BACKGROUND: The current system for financing effective mental health can improve or reduce the quality of care provided. The system of financing includes reimbursing the care-provider, a risk-adjustment system for the health insurer and personal payments by the patient. Care-providers, patients and health insurers are worried that the current system is detrimental to quality care. AIM: To find out whether the financing system can be improved by the introduction of a system which weighs the costs according to the intensity of the care provided and which is based on staging and profiling. METHOD: We performed a critical evaluation of the current financing system and we explored how staging and profiling could help to keep complex care affordable. RESULTS: The current model for financing mental health care does not involve staging and profiling. Reimbursement is based on diagnoses and on the number of minutes of care provided, no differentiation being made between the levels of expertise required. As a result it can become financially unattractive to administer the best possible treatment to patients with the greatest needs. Staging and profiling have the potential to create the best possible relationship between the level of care needed by the patient and the treatment costs incurred, because the factors that led to the previous imbalance have been removed. CONCLUSION: Staging and profiling can be introduced gradually at roughly the same pace as the national system of risk-adjustment is being introduced for health insurers.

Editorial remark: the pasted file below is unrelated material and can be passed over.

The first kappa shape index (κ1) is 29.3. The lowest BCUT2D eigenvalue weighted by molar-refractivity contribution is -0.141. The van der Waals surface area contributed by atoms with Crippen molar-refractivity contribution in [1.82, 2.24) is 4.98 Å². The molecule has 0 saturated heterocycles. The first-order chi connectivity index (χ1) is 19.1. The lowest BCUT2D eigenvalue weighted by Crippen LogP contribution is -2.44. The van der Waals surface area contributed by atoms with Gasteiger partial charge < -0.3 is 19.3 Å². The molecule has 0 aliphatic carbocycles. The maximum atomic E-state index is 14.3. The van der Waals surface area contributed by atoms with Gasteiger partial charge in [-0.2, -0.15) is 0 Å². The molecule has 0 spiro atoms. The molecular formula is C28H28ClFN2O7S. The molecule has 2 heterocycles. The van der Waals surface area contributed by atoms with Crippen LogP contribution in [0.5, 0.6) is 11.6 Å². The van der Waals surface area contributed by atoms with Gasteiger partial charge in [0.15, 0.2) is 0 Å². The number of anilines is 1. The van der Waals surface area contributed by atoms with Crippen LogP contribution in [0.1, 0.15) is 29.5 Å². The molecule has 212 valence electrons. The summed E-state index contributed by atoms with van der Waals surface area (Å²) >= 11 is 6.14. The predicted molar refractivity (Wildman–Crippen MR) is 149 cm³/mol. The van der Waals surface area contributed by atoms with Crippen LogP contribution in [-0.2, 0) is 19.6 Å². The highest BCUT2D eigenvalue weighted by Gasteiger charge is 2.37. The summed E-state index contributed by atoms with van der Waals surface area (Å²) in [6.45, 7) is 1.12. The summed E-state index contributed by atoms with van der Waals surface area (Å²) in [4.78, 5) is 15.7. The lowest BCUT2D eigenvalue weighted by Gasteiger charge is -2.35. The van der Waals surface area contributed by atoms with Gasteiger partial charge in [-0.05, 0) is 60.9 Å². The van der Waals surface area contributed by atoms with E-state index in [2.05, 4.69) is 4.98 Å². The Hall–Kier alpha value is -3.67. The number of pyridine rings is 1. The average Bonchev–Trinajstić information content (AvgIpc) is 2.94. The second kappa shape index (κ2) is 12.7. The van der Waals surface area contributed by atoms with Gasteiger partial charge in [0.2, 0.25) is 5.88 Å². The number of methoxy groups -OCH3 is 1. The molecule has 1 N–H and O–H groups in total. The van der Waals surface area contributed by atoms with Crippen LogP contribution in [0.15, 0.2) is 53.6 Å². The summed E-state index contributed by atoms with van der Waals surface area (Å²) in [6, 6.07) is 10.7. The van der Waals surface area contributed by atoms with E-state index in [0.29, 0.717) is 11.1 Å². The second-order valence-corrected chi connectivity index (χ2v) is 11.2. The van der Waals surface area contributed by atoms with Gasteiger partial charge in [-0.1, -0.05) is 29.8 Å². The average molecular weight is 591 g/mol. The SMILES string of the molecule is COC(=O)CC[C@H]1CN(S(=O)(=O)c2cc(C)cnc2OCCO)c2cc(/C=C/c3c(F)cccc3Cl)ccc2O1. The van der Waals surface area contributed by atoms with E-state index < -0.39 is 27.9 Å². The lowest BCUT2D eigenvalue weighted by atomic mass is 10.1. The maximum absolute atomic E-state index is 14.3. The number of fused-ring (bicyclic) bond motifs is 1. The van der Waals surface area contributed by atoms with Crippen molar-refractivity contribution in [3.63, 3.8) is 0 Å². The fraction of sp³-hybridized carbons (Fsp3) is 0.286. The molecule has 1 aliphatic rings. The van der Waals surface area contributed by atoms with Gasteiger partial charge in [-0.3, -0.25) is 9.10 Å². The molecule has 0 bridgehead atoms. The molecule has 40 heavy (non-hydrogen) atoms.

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Tijdschrift voor Psychiatrie
Erasmus MC: University Medical Center Rotterdam

Van Der Lee, A, Stoop, T, Stam, P, Hakkaart-van Roijen, L, & van Busschbach, J.J. (2012). Can staging and profiling ensure that the costs of quality care are adequately reimbursed?. Tijdschrift voor Psychiatrie, 54(11), 985–990. Retrieved from